The may beat " little Mac", but if they do, shame on our well dressed, strong and hardy men!shame on our Generals, Cabinet and President, who with the greatest and most willing nation on the earth to back, them, get whipped by a hungry, ill-clothed and sickly army of rebels.!
Speaking of negroes, here, let me say: They are used by the rebels for almost everything. They build fortifications, till the soil, act in the army inn every capacity save that of armed men; and yet copper-heads think we ought not to free them!
They are the strong arm of the rebels and are worth a million of men. A rebel captain of much intelligence said to me one day:
"You thought at the North, that our slaves would be a burden on us in this war, but, air, it has I think, been clearly shown that slavery is out right arm. More than 100, 000 thousand of our slaves will fill in the army that otherwise would have to be filled by white men, Over 300, 000 have been used on fortifications, that otherwise could not have been built. They till the soil and thus we can take away every able bodied man from the fields. We employ them as pioneers and scouts, and under the white men they do well.
You thought that we had 400, 000 to watch and guard, but the fact is, we had 400, 000 of workmen ready to be enrolled to help on our cause.
Can anyone find a better reason for the proclamation of Sept. 22, than what this rebel has given?
Gen. O.B, Wilcox ( then Col. 1st Mich.) asked the Secretary of the Treasury, who called on him one day, what he thought would would be the result of the efforts of some of those generals to use the blacks.
" If" said the secretary, " they do as well at it as we do ( and I think they will for the Yankees make good drivers), they will find a thousand niggers as good as a thousand whites for all purpose save fighting."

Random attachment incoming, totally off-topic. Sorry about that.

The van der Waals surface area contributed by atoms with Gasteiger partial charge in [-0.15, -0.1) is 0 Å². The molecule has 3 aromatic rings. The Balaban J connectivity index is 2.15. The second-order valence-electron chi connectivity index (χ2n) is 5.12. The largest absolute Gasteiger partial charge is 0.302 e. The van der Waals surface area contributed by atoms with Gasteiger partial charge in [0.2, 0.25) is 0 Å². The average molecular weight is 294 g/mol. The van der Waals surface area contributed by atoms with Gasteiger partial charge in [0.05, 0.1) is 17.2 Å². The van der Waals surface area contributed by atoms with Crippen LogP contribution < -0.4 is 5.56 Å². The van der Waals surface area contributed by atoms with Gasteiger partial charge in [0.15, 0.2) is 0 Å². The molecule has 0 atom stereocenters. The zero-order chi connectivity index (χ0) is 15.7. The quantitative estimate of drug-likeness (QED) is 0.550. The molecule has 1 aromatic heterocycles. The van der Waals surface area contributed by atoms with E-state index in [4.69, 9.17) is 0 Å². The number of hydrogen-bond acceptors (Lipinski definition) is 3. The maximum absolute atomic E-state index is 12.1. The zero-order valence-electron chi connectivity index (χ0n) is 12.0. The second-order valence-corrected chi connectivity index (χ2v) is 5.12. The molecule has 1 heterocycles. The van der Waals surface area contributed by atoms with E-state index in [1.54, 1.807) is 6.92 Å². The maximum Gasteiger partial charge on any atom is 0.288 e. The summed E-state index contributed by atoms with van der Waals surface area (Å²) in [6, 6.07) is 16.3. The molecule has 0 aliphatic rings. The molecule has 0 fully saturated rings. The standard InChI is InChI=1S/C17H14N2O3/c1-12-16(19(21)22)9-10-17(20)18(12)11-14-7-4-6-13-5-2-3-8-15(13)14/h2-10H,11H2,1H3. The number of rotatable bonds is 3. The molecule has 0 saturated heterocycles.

"Will Lincoln try emancipation, do you think?" said the Secretary.
"I think so, as soon as he is sure it will damage your prospects," said the General.
The Secretary seemed somewhat excited, and exclaimed, " It would only affect us where your troops go, I think, though I am not certain but it might cause an uprising of slaves in some districts where there are few whites left, and render less secure our teamsters, servants &c., in the army."
Col. O.B.W. --- "Will the Confederacy be able to stand the present drain for men, means &c-, another year?'
Sec. Treas. --- "Yes, twenty years --- forever! We have the advantage of you in position and natural strength. We can spare all our able-bodied men; for our slaves can do the work. We have thousands of friends North. We get information of all your doings. We have spies in your army, spies in your very Cabinet! We have been at this a long time---We did not start in a hurry; we were prepared both north and south. We have no fears of success, for your own Government cannot put forth half her efforts; she is chained by her seeming friends.
Col. O.B.W., --- I have heard as much before, but never from so high a source. --- Well sir, I thank you for your frankness; but let me say that, though beset by traitors at home, and you of the south without, we shall surely conquer I know the people; your sympathizes will have a slim chance when the whole nation gets aroused, as they will soon. If the present troops cannot succeed, we will call out a half a million more. We will atke your slaves that seem so useful to you, and see if they cannot also do us some good; we will burn down cities if we cannot guard them; we will destroy all the property we can get, and see if we cannot exhaust and then crush you.
Sec. Treas, --- "Spoken like a true Northener. Hating the South --- ready to destroy it."
I have copied from my journal this conversation, as I set it down then, to show you something of the turn conversation assumed when we had intelligent visitors. The next will show how an F.F. V. talked:
Capt. J., Va. Home Guards strode in among us to-day, and going up to Col. Woodruff exclaimed:
"Right smart chance for bagging McClellan I reckon soon."
Col. W. --- "Why"
"Well, kinder reckon the Yanks won't fight, and gen. Johnson and Lee are after them right smart."
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Transcribed by Deanna French.